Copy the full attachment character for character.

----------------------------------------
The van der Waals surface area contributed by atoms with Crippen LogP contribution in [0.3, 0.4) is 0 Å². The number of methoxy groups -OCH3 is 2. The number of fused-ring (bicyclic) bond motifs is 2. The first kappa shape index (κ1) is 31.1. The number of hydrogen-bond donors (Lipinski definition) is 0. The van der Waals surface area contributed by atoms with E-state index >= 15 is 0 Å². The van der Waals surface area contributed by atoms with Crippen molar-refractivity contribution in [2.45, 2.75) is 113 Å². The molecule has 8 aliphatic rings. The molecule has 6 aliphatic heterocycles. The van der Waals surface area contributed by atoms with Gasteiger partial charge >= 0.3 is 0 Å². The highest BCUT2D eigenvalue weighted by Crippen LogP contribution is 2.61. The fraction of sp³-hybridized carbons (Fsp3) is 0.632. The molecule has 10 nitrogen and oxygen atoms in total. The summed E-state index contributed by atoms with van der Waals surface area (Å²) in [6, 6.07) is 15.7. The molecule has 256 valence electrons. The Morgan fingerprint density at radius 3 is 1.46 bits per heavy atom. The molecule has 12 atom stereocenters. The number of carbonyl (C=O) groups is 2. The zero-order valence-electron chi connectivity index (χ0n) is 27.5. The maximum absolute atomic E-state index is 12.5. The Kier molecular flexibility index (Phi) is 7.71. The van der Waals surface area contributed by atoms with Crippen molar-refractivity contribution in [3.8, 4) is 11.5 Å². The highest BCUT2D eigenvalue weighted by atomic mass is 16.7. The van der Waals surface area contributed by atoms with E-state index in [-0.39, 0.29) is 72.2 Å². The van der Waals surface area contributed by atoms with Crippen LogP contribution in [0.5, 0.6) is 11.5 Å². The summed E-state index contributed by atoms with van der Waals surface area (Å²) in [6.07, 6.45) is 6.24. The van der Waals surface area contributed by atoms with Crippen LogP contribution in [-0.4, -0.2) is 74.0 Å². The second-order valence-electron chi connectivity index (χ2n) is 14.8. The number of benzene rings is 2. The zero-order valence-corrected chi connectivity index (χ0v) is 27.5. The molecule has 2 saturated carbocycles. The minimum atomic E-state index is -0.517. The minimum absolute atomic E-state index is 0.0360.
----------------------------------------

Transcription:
The van der Waals surface area contributed by atoms with Crippen LogP contribution in [0.3, 0.4) is 0 Å². The number of methoxy groups -OCH3 is 2. The number of fused-ring (bicyclic) bond motifs is 2. The first kappa shape index (κ1) is 31.1. The number of hydrogen-bond donors (Lipinski definition) is 0. The van der Waals surface area contributed by atoms with E-state index >= 15 is 0 Å². The van der Waals surface area contributed by atoms with Crippen molar-refractivity contribution in [2.45, 2.75) is 113 Å². The molecule has 8 aliphatic rings. The molecule has 6 aliphatic heterocycles. The van der Waals surface area contributed by atoms with Gasteiger partial charge >= 0.3 is 0 Å². The highest BCUT2D eigenvalue weighted by Crippen LogP contribution is 2.61. The fraction of sp³-hybridized carbons (Fsp3) is 0.632. The molecule has 10 nitrogen and oxygen atoms in total. The summed E-state index contributed by atoms with van der Waals surface area (Å²) in [6, 6.07) is 15.7. The molecule has 256 valence electrons. The Morgan fingerprint density at radius 3 is 1.46 bits per heavy atom. The molecule has 12 atom stereocenters. The number of carbonyl (C=O) groups is 2. The zero-order valence-electron chi connectivity index (χ0n) is 27.5. The maximum absolute atomic E-state index is 12.5. The Kier molecular flexibility index (Phi) is 7.71. The van der Waals surface area contributed by atoms with Crippen molar-refractivity contribution in [3.8, 4) is 11.5 Å². The highest BCUT2D eigenvalue weighted by atomic mass is 16.7. The van der Waals surface area contributed by atoms with E-state index in [-0.39, 0.29) is 72.2 Å². The van der Waals surface area contributed by atoms with Crippen LogP contribution in [0.5, 0.6) is 11.5 Å². The summed E-state index contributed by atoms with van der Waals surface area (Å²) in [6.07, 6.45) is 6.24. The van der Waals surface area contributed by atoms with Crippen LogP contribution in [-0.4, -0.2) is 74.0 Å². The second-order valence-electron chi connectivity index (χ2n) is 14.8. The number of benzene rings is 2. The zero-order valence-corrected chi connectivity index (χ0v) is 27.5. The molecule has 2 saturated carbocycles. The minimum atomic E-state index is -0.517. The minimum absolute atomic E-state index is 0.0360.